The wisdom of age, and the enforced space of the pandemic, gave Barnes the chance to sit in his own skin and find his own voice, and realize that “it doesn’t matter if what you think you have to say is not necessarily Shakespeare, the feelings are yours”. 

“The chords are yours, the words are yours,” he continues. “So own them. And I think that was a good lesson for me. That was the sort of thing which pushed it through for me to be like, ‘I’m okay’. Because I know I’m going to do everything I can to make this something I’m proud of. I know I’m going to push to make the music something I like, to push to make the music videos sort of something that feel honest, all of that. And so just get on with it. And now I feel proud that I did.”

Even still, there was a nervousness when it came to music. However vulnerable acting requires a person to be, Barnes says he’s “always felt it was quite safe to be vulnerable on a set because tomorrow you’ll be something else”. Music required a different kind of vulnerability. 

“To me acting is about commitment,” he says. “And I think that’s an amazing lesson that I’ve learned over 20 years that I took to the music, which was to commit, to commit to having it be honest. So the commitment to it was not something I was worried about because I practiced. 

“But yeah, it feels vulnerable, lonely. And I think the thing that’s helped me feel it’s not vulnerable is knowing that when people listen to it, they’re going to assign their own characters to it. They’re going to assign that person in their life that has made them feel that way. It’s not about me.”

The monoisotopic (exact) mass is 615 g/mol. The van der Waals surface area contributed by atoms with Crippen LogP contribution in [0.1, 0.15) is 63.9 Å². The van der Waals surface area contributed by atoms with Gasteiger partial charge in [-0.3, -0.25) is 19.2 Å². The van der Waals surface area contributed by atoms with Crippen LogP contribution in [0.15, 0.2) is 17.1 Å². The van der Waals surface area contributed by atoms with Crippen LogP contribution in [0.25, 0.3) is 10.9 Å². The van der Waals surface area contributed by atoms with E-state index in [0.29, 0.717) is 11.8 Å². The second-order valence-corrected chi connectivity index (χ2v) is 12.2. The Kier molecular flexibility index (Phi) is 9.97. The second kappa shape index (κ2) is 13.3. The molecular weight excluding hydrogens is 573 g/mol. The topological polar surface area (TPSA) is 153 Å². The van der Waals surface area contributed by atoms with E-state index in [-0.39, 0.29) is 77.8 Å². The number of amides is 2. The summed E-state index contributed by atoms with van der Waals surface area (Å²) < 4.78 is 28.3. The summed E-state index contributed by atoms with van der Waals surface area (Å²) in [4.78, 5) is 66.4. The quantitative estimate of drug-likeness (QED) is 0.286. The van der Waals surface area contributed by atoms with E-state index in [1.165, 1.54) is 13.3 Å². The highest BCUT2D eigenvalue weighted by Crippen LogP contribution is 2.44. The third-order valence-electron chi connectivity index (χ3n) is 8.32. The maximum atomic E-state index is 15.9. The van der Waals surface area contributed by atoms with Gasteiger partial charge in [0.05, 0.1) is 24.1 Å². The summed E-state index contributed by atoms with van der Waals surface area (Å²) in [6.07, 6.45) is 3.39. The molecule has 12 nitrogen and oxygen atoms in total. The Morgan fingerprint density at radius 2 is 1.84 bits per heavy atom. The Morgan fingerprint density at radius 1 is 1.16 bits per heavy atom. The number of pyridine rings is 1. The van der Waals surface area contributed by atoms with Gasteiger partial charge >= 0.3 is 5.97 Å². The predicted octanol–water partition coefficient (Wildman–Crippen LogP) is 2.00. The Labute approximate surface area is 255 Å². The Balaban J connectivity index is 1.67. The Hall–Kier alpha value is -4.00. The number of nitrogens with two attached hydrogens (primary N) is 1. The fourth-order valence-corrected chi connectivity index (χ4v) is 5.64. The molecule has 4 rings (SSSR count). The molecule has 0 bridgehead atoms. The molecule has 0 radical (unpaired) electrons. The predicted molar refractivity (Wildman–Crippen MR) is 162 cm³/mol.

All the songs do come from Barnes’ own experiences, things he’s felt and seen and heard over the years, which he’s jotted down in notebooks as half-formed lyrics. But he’s aware that with music, there’s a certain handing over to be done.

“It’s funny, there’s all these words, which I’ve never thought about,” he muses to me. “Like you release music and then you share posts, you share video, share stories, share music. These words are suddenly… there’s something about the release. Yes. It’s a release. I’m letting it go. You don’t deliver it, you release music.”

Barnes has seen huge commercial and critical success before, but he says that the album is the first time he really thought “I made something.”

“And I’m not sure I’ve really felt that way before; I’ve had debates over the years about friends, whether they’re actors or artists or creatives or whatever,” he continues. “And I’m not quite sure where I settle on it necessarily.

“But there’s a purity to this. This is mine. I made this out of my feelings and I made this from my heart.”

And he made it with his voice, his real voice, front and center. Ben Barnes is 40 years old and he finally knows what he sounds like, and it’s pretty damn good.

[Image description: cover of Ben Barnes' EP "Songs For You]
[Image description: cover of Ben Barnes’ EP “Songs For You]

Songs For You comes out on October 15. 

  • Sarah Shaffi

    Sarah Shaffi is a freelance literary journalist and editor. Her work has appeared in publications including Stylist, Vogue Australia, Boundless and The New Arab. She is a judge for the 2021 Costa Novel Award, and has previously judged the Jhalak Prize and the Orwell Prize for Political Fiction. She can be found tweeting @sarahshaffi and on Instagram @sarah.shaffi.